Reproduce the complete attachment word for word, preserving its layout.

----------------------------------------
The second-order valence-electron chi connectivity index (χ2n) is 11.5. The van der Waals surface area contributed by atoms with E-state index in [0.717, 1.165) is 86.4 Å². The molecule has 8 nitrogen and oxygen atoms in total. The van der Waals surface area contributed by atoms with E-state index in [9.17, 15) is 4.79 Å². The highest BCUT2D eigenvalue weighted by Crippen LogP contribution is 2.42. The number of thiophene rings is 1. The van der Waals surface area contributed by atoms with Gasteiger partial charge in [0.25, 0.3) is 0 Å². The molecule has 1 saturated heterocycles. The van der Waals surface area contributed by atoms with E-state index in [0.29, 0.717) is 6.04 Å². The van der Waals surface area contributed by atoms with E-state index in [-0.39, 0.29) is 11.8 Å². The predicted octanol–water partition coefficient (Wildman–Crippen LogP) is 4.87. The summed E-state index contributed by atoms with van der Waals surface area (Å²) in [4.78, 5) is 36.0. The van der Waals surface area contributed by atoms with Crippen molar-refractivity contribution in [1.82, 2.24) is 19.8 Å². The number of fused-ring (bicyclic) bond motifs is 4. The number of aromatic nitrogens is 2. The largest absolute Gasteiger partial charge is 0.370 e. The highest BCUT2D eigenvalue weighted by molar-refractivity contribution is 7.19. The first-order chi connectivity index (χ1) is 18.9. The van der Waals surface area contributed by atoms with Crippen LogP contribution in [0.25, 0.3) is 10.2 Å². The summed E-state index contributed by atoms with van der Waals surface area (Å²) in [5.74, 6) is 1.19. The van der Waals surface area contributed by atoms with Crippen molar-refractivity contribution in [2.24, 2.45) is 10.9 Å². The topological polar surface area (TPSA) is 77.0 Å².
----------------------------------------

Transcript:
The second-order valence-electron chi connectivity index (χ2n) is 11.5. The van der Waals surface area contributed by atoms with E-state index in [0.717, 1.165) is 86.4 Å². The molecule has 8 nitrogen and oxygen atoms in total. The van der Waals surface area contributed by atoms with E-state index in [9.17, 15) is 4.79 Å². The highest BCUT2D eigenvalue weighted by Crippen LogP contribution is 2.42. The number of thiophene rings is 1. The van der Waals surface area contributed by atoms with Gasteiger partial charge in [0.25, 0.3) is 0 Å². The molecule has 1 saturated heterocycles. The van der Waals surface area contributed by atoms with E-state index in [0.29, 0.717) is 6.04 Å². The van der Waals surface area contributed by atoms with E-state index in [-0.39, 0.29) is 11.8 Å². The predicted octanol–water partition coefficient (Wildman–Crippen LogP) is 4.87. The summed E-state index contributed by atoms with van der Waals surface area (Å²) in [4.78, 5) is 36.0. The van der Waals surface area contributed by atoms with Crippen molar-refractivity contribution in [1.82, 2.24) is 19.8 Å². The number of fused-ring (bicyclic) bond motifs is 4. The number of aromatic nitrogens is 2. The largest absolute Gasteiger partial charge is 0.370 e. The highest BCUT2D eigenvalue weighted by molar-refractivity contribution is 7.19. The first-order chi connectivity index (χ1) is 18.9. The van der Waals surface area contributed by atoms with Crippen LogP contribution in [0.25, 0.3) is 10.2 Å². The summed E-state index contributed by atoms with van der Waals surface area (Å²) in [5.74, 6) is 1.19. The van der Waals surface area contributed by atoms with Crippen molar-refractivity contribution in [2.24, 2.45) is 10.9 Å². The topological polar surface area (TPSA) is 77.0 Å².